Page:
Irish Wolfhounds are gentle and intelligent. They possess a strong sense of companionship and loyalty. Training an Irish Wolfhound is easy when done correctly. The most effective way to train your Irish Wolfhound is by encouraging them and using other positive reinforcement methods such as treats.

Irish Wolfhound

Although Irish Wolfhounds are considered a healthy breed, they are prone to several health issues such asLiver shunt, Hip Dysplasia, and Gastric Dilatation Volvulus.

Several of these health conditions are hereditary, so if their parents had specific health issues, then it is likely that your Irish Wolfhound would also be affected by those health issues. You should request a report about your dog’s parents from their breeder.

In terms of their size, female Irish Wolfhounds are about 32 to 34 inches in height and weigh 115 to 140 pounds. Males stand at 34 to 35 inches tall and weigh between 140 and 180 pounds.

7. Standard Poodle

The Standard Poodle hardly ever drool. If your Standard Poodle drools, it may indicate that they are ill or stressed, or anxious. This breed is an ideal family dog because they are great with children and have the energy levels to keep up with children.

Standard Poodle

Standard Poodles are a hypoallergenic breed that does not shed frequently. Their fur length can vary between short, long, and medium. Irrespective of the size, Standard Poodles require a significant amount of grooming to maintain the health of their fur coat.

Their fur coat can manifest in several colors, including black, white, gold, and chocolate. Standard Poodles are usually between 18 to 24 inches tall, and they weigh between 50 to 70 pounds.

8. Samoyed

Samoyeds are known for being working dogs. They are large and strong dogs who weigh between 50 to 60 pounds and are between 28 to 35 inches tall.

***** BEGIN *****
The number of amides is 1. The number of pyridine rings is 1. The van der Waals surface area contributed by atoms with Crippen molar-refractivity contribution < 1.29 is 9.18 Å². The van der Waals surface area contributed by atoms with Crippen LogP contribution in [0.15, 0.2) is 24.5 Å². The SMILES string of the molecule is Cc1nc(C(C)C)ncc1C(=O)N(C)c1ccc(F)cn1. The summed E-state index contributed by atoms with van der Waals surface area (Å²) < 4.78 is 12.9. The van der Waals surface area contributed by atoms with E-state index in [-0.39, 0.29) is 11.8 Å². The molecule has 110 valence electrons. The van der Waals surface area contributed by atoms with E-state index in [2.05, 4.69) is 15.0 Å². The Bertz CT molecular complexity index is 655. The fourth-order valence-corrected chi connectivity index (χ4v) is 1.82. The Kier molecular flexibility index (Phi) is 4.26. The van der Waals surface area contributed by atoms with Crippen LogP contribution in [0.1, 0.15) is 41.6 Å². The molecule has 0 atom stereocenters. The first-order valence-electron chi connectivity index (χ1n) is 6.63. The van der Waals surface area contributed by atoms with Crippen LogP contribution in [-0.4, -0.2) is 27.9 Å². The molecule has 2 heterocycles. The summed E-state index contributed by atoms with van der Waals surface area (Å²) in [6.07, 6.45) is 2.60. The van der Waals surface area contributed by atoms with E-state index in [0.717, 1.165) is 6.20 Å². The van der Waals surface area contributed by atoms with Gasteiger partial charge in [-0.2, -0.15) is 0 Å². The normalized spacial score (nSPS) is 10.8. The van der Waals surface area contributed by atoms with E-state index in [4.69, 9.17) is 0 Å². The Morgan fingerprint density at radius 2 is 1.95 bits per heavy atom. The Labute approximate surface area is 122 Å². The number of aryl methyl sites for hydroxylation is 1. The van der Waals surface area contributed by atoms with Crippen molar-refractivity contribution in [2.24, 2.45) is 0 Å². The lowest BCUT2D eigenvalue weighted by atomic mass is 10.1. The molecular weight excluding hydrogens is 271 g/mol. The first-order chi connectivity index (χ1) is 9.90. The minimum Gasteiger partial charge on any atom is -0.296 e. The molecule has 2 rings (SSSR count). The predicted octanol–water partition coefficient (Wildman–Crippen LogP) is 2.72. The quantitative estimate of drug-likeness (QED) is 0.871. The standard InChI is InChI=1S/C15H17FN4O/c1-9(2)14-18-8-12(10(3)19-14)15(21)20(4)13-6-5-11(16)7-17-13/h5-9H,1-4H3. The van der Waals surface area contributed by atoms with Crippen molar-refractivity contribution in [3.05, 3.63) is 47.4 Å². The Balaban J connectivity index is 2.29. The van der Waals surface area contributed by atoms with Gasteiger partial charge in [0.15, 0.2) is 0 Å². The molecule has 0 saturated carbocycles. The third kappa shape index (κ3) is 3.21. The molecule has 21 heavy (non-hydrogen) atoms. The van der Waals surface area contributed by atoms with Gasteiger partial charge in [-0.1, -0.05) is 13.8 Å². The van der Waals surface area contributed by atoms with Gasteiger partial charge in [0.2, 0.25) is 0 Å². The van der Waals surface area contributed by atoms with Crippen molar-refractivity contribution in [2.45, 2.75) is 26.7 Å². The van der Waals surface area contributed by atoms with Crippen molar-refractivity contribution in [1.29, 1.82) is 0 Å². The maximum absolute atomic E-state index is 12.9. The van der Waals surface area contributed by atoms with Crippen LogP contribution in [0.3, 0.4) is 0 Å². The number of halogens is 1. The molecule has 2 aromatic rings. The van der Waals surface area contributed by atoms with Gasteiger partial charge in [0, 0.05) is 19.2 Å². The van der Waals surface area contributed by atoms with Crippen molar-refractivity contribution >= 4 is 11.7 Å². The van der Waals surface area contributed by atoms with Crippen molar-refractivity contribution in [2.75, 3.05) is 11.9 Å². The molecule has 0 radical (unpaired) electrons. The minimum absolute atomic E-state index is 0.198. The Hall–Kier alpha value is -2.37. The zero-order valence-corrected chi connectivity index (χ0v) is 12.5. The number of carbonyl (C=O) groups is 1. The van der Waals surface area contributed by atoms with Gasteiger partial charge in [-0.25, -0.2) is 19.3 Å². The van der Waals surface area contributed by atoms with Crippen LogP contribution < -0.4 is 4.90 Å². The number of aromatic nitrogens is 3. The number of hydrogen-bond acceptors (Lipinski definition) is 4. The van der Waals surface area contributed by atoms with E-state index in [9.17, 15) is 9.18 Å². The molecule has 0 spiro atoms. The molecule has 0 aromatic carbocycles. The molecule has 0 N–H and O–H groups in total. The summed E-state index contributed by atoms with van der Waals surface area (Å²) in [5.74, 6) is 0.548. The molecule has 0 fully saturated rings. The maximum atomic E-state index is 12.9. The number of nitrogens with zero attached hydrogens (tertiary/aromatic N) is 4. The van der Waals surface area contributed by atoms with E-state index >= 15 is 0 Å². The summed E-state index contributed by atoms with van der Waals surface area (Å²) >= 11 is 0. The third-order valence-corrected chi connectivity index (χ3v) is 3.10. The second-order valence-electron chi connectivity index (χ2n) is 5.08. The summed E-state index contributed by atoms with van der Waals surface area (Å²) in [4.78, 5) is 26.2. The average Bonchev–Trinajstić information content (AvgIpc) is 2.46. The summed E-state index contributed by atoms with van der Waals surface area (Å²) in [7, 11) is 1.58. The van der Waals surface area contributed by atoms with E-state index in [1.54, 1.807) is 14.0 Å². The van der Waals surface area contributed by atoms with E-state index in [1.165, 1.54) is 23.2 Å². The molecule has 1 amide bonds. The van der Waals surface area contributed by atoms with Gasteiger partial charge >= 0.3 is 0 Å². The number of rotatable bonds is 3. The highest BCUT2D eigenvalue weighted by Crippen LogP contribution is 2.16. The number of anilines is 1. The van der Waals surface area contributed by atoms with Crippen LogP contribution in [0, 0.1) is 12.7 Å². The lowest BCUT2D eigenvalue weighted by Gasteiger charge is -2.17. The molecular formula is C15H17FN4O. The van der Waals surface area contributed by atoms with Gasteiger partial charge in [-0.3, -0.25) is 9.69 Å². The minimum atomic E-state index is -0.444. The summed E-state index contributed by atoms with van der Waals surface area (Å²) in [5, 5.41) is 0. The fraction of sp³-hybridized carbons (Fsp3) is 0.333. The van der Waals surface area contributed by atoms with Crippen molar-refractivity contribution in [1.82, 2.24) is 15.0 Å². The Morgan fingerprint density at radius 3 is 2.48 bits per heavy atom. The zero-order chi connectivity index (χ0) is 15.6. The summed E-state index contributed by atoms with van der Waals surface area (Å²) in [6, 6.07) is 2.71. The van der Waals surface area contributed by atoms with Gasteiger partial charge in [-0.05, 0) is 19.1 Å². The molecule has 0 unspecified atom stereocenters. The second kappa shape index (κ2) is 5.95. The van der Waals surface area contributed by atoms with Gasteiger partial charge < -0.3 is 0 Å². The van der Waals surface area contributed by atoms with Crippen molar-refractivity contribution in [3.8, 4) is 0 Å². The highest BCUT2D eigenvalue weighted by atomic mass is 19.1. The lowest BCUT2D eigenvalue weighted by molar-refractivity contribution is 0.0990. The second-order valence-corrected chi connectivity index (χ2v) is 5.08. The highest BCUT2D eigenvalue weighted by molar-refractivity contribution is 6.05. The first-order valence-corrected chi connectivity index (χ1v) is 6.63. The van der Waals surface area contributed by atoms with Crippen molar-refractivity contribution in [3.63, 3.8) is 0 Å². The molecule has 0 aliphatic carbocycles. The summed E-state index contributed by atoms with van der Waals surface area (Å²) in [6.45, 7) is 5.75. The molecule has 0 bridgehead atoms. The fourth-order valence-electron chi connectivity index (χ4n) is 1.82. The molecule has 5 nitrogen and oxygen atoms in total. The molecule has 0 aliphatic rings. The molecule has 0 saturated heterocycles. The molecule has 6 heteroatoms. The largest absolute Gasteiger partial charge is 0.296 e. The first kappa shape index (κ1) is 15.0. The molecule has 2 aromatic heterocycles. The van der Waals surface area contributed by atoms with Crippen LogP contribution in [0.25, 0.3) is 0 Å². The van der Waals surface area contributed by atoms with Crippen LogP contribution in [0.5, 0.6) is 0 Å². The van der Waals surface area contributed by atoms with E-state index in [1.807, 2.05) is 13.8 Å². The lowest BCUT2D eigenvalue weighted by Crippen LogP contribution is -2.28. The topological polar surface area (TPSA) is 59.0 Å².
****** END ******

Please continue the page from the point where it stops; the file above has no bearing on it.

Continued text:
Samoyed

Samoyeds have incredibly fluffy fur coats that require frequent grooming to maintain the fluff. Their fur coat is prone to matting, so you should brush their fur coat at least three times a week and have their fur trimmed only as often as necessary.

These fluffy dogs are quite the loving bunch. They enjoy spending time with their family and are suckers for cuddles. Although Samoyeds can handle being left alone, you should not leave them alone for too long because they tend to be destructive when they are lonely.

FAQ

What Causes Big Dogs To Drool?

Many big dogs drool because of their large and jowly lips. However, if your big dog does not usually drool and suddenly starts drooling, it may be because they may be overheating, stressed, or ill.

Conclusion

Before getting a big dog, you should research whether their breed drools or not. If you are not keen on having a dog who drools, you should consider getting a big dog who does not drool because cleaning dog drool off your clothes and furniture can be pretty time-consuming.